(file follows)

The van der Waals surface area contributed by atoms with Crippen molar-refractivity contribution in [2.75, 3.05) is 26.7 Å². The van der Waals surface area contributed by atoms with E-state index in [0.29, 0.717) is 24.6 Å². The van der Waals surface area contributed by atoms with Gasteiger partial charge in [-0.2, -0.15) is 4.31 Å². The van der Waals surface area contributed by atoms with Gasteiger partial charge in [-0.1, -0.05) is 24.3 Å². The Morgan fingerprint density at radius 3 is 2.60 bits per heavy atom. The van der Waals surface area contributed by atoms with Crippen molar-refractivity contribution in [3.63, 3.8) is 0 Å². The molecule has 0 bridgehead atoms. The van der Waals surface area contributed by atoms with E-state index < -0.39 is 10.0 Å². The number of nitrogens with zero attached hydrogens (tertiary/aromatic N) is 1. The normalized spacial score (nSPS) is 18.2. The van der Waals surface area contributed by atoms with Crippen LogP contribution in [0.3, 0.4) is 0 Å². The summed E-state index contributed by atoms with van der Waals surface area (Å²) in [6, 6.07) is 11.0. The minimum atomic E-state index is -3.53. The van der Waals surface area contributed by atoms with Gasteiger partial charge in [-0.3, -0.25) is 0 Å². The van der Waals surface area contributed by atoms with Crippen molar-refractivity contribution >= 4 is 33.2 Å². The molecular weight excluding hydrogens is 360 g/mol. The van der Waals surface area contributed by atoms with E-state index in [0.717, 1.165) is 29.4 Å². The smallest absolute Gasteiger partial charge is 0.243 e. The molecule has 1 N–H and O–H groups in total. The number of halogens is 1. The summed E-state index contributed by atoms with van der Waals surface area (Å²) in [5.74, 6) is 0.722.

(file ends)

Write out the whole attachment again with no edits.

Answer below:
The van der Waals surface area contributed by atoms with Crippen molar-refractivity contribution in [2.75, 3.05) is 26.7 Å². The van der Waals surface area contributed by atoms with E-state index in [0.29, 0.717) is 24.6 Å². The van der Waals surface area contributed by atoms with Gasteiger partial charge in [-0.2, -0.15) is 4.31 Å². The van der Waals surface area contributed by atoms with Gasteiger partial charge in [-0.1, -0.05) is 24.3 Å². The Morgan fingerprint density at radius 3 is 2.60 bits per heavy atom. The van der Waals surface area contributed by atoms with Crippen molar-refractivity contribution in [3.63, 3.8) is 0 Å². The molecule has 0 bridgehead atoms. The van der Waals surface area contributed by atoms with E-state index < -0.39 is 10.0 Å². The number of nitrogens with zero attached hydrogens (tertiary/aromatic N) is 1. The normalized spacial score (nSPS) is 18.2. The van der Waals surface area contributed by atoms with Crippen LogP contribution in [0.3, 0.4) is 0 Å². The summed E-state index contributed by atoms with van der Waals surface area (Å²) in [6, 6.07) is 11.0. The minimum atomic E-state index is -3.53. The van der Waals surface area contributed by atoms with Gasteiger partial charge in [-0.3, -0.25) is 0 Å². The van der Waals surface area contributed by atoms with Crippen molar-refractivity contribution >= 4 is 33.2 Å². The molecular weight excluding hydrogens is 360 g/mol. The van der Waals surface area contributed by atoms with E-state index in [0.717, 1.165) is 29.4 Å². The smallest absolute Gasteiger partial charge is 0.243 e. The molecule has 1 N–H and O–H groups in total. The number of halogens is 1. The summed E-state index contributed by atoms with van der Waals surface area (Å²) in [5.74, 6) is 0.722.